3. Using the same procedure as described under items 1 and 2, the leukemia cells Jurkat were diluted, and plated into Petri dishes with a diameter of 60 cm, the amount of the cells adjusted depending on the concentration of 2-bromo-isovanillin to be added. Once adherence was achieved, the cells received dosages of 0, 10, 20, 30 and 40 μmol/L in triplicates. After 24 hrs of continuous action, the medium was replaced by a drug-free 1640 medium supplemented with 10% newborn calf serum. The cells were cultured for a total of 2 weeks. At the end of the culturing period, the cells were subjected to Hoechst 33258 and FDA double fluorescence staining and the results were plotted as an apoptosis curve, as shown in FIG. 4A. It revealed the dose-effect relationship of 2-bromo-isovanillin induced apoptosis in Jurkat cells as measured by Hoechst 33258 and FDA double fluorescence staining technique, wherein a dose of 40 μmol/L or above could induced necrosis or M phase catastrophic death in cancer cells. DNA was extracted from the cancer cells, and a 2% agarose gel electrophoresis revealed DNA fragmentation bands characteristic of apoptosis, as shown in FIG. 4B (lane Marker: DNA molecular weight standards; lanes 0, 20, 30, 40 respectively represent DNA from leukemia cells Jurkat subjected to 0, 20, 30, 40 μmol/L 2-bromo-isovanillin). Further, flow cytometry was used to detect cell apoptosis, and the results are shown in FIG. 4C (0, 20, 30 μM respectively represent the results of cell apoptosis of the cancer cells subjected to 0, 20, 30 μmol/L 2-bromo-isovanillin, and the apoptosis peak was marked with an arrow), indicating that 2-bromo-isovanillin significantly induced apoptosis in leukemia cell line Jurkat.

EXAMPLE 3 Determination of the Radiosensitizing Activity of 2-bromo-isovanillin

By way of example, human cervical cancer cell line HeLa was used to determine the radiosensitizing activity of 2-bromo-isovanillin.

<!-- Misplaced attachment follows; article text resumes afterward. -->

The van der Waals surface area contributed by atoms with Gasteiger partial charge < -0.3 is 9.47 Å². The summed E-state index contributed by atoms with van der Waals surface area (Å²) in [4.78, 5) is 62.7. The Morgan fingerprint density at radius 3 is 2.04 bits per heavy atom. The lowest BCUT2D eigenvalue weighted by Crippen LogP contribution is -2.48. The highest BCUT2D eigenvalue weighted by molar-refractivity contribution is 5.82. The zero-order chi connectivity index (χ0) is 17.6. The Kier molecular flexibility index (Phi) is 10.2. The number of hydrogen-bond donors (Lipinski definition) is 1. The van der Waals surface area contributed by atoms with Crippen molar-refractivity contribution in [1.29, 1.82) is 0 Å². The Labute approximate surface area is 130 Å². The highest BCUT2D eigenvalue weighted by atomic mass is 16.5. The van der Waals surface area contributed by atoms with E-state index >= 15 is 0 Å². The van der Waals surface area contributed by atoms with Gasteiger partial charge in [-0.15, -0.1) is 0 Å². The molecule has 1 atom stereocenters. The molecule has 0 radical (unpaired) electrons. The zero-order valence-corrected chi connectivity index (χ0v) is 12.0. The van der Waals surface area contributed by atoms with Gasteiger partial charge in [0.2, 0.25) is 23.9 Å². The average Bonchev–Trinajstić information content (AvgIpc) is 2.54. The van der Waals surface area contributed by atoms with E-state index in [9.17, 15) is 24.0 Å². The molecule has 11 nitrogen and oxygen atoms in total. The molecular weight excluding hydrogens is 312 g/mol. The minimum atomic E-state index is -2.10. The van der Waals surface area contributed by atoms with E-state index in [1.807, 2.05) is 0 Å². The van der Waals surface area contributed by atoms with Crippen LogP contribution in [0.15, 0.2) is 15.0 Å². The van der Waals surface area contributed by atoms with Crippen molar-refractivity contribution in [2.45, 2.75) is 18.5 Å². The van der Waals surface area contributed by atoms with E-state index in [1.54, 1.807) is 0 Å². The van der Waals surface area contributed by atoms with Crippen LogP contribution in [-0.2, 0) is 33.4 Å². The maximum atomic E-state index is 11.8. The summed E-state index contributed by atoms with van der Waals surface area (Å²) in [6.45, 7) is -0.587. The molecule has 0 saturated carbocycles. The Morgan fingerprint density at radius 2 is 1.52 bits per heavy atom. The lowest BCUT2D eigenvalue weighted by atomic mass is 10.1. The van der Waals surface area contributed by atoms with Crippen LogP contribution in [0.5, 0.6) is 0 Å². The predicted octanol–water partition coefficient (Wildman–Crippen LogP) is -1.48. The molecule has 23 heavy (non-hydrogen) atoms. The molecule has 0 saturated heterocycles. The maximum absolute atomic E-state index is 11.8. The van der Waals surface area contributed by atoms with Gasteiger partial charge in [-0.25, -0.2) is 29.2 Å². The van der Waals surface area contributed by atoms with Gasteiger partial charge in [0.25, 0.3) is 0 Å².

Specifically, human cervical cancer cells HeLa were divided into six groups, diluted as appropriate, and plated into Petri dishes with a diameter of 60 cm. The amount of cells plated in each Petri dish was 300/500 for 0 Gy group (without Co-60 γ radiation), or 400/800 for 2 Gy group. Once adherence was achieved, three groups were treated with 20 μmol/L 2-bromo-isovanillin (BVAN3208) for 0, 4 and 18 hrs, respectively and then irradiated with Co-60 γ ray at 2 Gy, followed by two weeks under conventional culturing conditions. As to the other three groups, one group was treated with 20 μmol/L 2-bromo-isovanillin (BVAN3208) for 72 hrs and then cultured for two weeks under conventional conditions, one group received irradiation with Co-60 γ ray at 2 Gy and then was cultured for two weeks under conventional conditions, and the remaining group as control received no treatment at all and was cultured for two weeks under conventional conditions. 48 hrs after irradiation with Co-60 γ ray, using MTT assay, the optical density (OD) values at 490 nm were measured and recorded, wherein the magnitude of OD value is indicative of cell number, i.e., cell proliferation. The results are shown in FIG. 5, wherein C represents the control group, R(2 Gy) represents the group treated with Co-60 γ ray alone, BVAN3208 represents the group treated with 20 μmol/L 2-bromo-isovanillin alone, and BVAN3208/0 h R, BVAN3208/4 h R and BVAN3208/18 h R respectively represent the groups treated with 20 μmol/L 2-bromo-isovanillin for 0, 4, 18 hrs before irradiation with Co-60 γ ray. The survival rates of the cancer cells treated with 2 Gy Co-60 γ ray radiation or 20 μmol/L 2-bromo-isovanillin for 72 hrs were 76% and 70%, respectively. The pretreatment of the cancer cells with 20 μmol/L 2-bromo-isovanillin for 0, 4, 18 hrs before radiation reduced the cell survival rate to about 51% (radiation immediately or 4 hrs after administration) and 21% (radiation 18 hrs after administration), indicating that pretreatment of the cancer cells with 20 μmol/L 2-bromo-isovanillin could significantly enhance the death rate of irradiated cells, and a pretreatment at 18 hrs prior to the radiation had a stronger sensitizing effect, with a sensitization ratio of 3.32.